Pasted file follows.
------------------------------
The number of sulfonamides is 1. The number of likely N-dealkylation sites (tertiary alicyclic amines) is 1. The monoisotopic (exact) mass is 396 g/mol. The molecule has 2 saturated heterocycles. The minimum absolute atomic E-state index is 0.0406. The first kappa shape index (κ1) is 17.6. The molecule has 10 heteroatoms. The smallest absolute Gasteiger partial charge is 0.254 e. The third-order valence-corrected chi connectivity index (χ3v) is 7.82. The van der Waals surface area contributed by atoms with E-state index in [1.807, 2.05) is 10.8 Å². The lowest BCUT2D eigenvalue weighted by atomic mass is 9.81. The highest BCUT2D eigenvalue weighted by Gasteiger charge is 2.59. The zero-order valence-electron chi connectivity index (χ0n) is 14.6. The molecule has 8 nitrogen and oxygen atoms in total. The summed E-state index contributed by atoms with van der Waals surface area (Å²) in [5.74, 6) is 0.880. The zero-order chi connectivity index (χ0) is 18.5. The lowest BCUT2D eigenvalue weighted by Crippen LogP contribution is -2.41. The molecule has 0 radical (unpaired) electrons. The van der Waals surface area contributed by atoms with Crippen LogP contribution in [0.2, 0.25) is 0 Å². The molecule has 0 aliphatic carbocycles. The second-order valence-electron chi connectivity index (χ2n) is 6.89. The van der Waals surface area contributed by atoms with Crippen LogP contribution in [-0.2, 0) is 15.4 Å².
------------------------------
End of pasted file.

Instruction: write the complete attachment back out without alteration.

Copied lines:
The number of sulfonamides is 1. The number of likely N-dealkylation sites (tertiary alicyclic amines) is 1. The monoisotopic (exact) mass is 396 g/mol. The molecule has 2 saturated heterocycles. The minimum absolute atomic E-state index is 0.0406. The first kappa shape index (κ1) is 17.6. The molecule has 10 heteroatoms. The smallest absolute Gasteiger partial charge is 0.254 e. The third-order valence-corrected chi connectivity index (χ3v) is 7.82. The van der Waals surface area contributed by atoms with E-state index in [1.807, 2.05) is 10.8 Å². The lowest BCUT2D eigenvalue weighted by atomic mass is 9.81. The highest BCUT2D eigenvalue weighted by Gasteiger charge is 2.59. The zero-order valence-electron chi connectivity index (χ0n) is 14.6. The molecule has 8 nitrogen and oxygen atoms in total. The summed E-state index contributed by atoms with van der Waals surface area (Å²) in [5.74, 6) is 0.880. The zero-order chi connectivity index (χ0) is 18.5. The lowest BCUT2D eigenvalue weighted by Crippen LogP contribution is -2.41. The molecule has 0 radical (unpaired) electrons. The van der Waals surface area contributed by atoms with Crippen LogP contribution in [0.2, 0.25) is 0 Å². The molecule has 0 aliphatic carbocycles. The second-order valence-electron chi connectivity index (χ2n) is 6.89. The van der Waals surface area contributed by atoms with Crippen LogP contribution in [-0.2, 0) is 15.4 Å².